Corgi US37602 Royal Navy Westland Wessex HAS.3 Helicopter - XP142 'Humphrey', HMS Aantrim, South Atlantic, May 1982 (1:72 Scale)
"Obsolete weapons do not deter."
- British Prime Minister Margaret Thatcher
The Westland Wessex is a turbine-powered version of the Sikorsky S-58 "Choctaw", developed under license by Westland Aircraft, initially for the Royal Navy, but later for the Royal Air Force (RAF). The Wessex was built at Westland's factory at Yeovil in Somerset. The name Wessex had also been used for a fixed wing light transport of 1930, a modification of the Westland IV.
The first Wessex, a HAS.1 flew in 1958, and they entered anti-submarine duties in 1961 with the Royal Navy. Royal Navy's Fleet Air Arm anti-submarine examples (HAS Mk.1, HAS Mk.3) used the Napier Gazelle engine, a turboprop engine developed into a turboshaft. This made the Wessex the first helicopter to have a free-power turbine, where the power shaft is not physically connected to the compressor shaft.
The design was adapted in the early 1960s for the RAF, and later Royal Marines, to become a general-purpose helicopter capable of troop-carrying, air ambulance and ground support roles. In contrast with the HAS.1, it used twin Bristol Siddeley Gnome engines (not a free-power turbine). These marks (HC Mk.2, HCC Mk.4, HU Mk.5) had a single large exhaust on each side of the nose, the Gazelle-powered examples having a pair of smaller exhausts on either side.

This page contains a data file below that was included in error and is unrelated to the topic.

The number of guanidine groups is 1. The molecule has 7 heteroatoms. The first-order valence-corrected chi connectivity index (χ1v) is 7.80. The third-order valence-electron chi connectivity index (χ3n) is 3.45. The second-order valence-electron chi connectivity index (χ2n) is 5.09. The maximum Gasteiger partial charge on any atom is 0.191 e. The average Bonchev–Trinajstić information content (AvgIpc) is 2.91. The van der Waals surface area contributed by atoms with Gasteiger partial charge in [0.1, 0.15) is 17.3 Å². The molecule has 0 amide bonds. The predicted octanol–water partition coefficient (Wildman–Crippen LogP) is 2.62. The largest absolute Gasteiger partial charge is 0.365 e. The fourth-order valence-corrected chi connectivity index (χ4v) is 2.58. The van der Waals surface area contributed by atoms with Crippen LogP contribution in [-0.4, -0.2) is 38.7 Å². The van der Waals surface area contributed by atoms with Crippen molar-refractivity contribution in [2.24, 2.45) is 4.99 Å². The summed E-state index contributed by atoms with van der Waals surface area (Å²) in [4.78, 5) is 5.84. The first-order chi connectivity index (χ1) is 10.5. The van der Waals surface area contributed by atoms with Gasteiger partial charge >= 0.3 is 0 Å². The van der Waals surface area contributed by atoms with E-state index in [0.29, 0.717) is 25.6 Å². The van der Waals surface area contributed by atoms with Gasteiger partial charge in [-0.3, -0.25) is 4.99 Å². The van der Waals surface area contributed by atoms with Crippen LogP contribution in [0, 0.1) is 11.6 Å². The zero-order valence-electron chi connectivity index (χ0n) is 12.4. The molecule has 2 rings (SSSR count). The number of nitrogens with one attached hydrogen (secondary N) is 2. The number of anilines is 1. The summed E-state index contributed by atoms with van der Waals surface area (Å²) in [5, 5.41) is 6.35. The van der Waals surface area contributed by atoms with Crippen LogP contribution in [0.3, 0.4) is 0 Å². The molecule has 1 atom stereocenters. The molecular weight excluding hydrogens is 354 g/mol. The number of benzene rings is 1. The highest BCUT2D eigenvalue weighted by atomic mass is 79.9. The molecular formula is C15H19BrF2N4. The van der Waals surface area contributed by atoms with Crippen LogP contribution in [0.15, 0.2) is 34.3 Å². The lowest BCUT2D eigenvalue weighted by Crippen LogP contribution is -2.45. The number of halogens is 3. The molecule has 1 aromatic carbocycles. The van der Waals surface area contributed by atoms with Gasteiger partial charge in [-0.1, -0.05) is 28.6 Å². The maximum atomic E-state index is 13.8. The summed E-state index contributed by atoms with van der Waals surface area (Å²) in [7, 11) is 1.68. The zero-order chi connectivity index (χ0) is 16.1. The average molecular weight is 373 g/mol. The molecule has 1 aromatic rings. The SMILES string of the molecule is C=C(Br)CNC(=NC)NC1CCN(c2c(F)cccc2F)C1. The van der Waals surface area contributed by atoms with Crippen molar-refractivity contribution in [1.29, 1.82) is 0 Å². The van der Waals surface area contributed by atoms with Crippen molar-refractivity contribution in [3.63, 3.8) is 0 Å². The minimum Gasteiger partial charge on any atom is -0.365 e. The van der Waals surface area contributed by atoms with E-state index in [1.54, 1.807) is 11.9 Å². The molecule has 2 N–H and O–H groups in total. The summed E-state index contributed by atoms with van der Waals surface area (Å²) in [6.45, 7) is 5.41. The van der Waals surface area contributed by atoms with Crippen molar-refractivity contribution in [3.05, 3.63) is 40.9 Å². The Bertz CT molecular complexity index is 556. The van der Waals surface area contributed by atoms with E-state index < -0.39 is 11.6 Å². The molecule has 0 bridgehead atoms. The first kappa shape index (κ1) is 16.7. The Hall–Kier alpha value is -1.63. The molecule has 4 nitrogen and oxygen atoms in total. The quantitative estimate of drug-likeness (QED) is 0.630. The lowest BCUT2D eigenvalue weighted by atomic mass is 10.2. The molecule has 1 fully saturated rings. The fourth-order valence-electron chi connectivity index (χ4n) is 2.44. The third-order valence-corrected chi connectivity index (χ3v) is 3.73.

Pictured here is a 1:72 scale replica of a Royal Navy Westland Wessex HAS.3 helicopter attached to XP142 'Humphrey', HMS Aantrim, then operating in the South Atlantic during May 1982. Sold Out!
Rotor Span: 9 inches
Release Date: January 2008
Historical Account: "Las Malvinas" - The Falklands War (Spanish: Guerra de las Malvinas/Guerra del Atlántico Sur), also called the Falklands Conflict/Crisis, was fought in 1982 between Argentina and the United Kingdom over the disputed Falkland Islands, South Georgia and the South Sandwich Islands. The Falkland Islands consist of two large and many small islands in the South Atlantic Ocean east of Argentina, and their name and ownership have long been disputed. (See Sovereignty of the Falkland Islands for the background to the latter dispute.)
The war was triggered by the occupation of South Georgia by Argentina on March 19th, 1982, followed by the occupation of the Falklands, and ended when Argentina surrendered on June 14th, 1982. War was not actually declared by either side. The initial invasion was considered by Argentina as the re-occupation of its own territory, and by Britain as an invasion of a British overseas territory, and the most recent invasion of British territory by a foreign power.
In the period leading up to the war, Argentina was in the midst of a devastating economic crisis and large-scale civil unrest against the repressive military junta that had been governing the country since 1976. The Argentine military government, headed by General Leopoldo Galtieri, sought to maintain power by diverting public attention playing off long-standing feelings of the Argentines towards the islands, although they never thought that the United Kingdom would respond militarily. The ongoing tension between the two countries over the islands increased on 19 March when a group of hired Argentinian scrap metal merchants raised their flag at South Georgia, an act that would later be seen as the first offensive action in the war. The Argentine Military Junta, suspecting that the UK would reinforce its South Atlantic Forces, ordered the invasion of the Falkland Islands to be brought forward to April 2nd.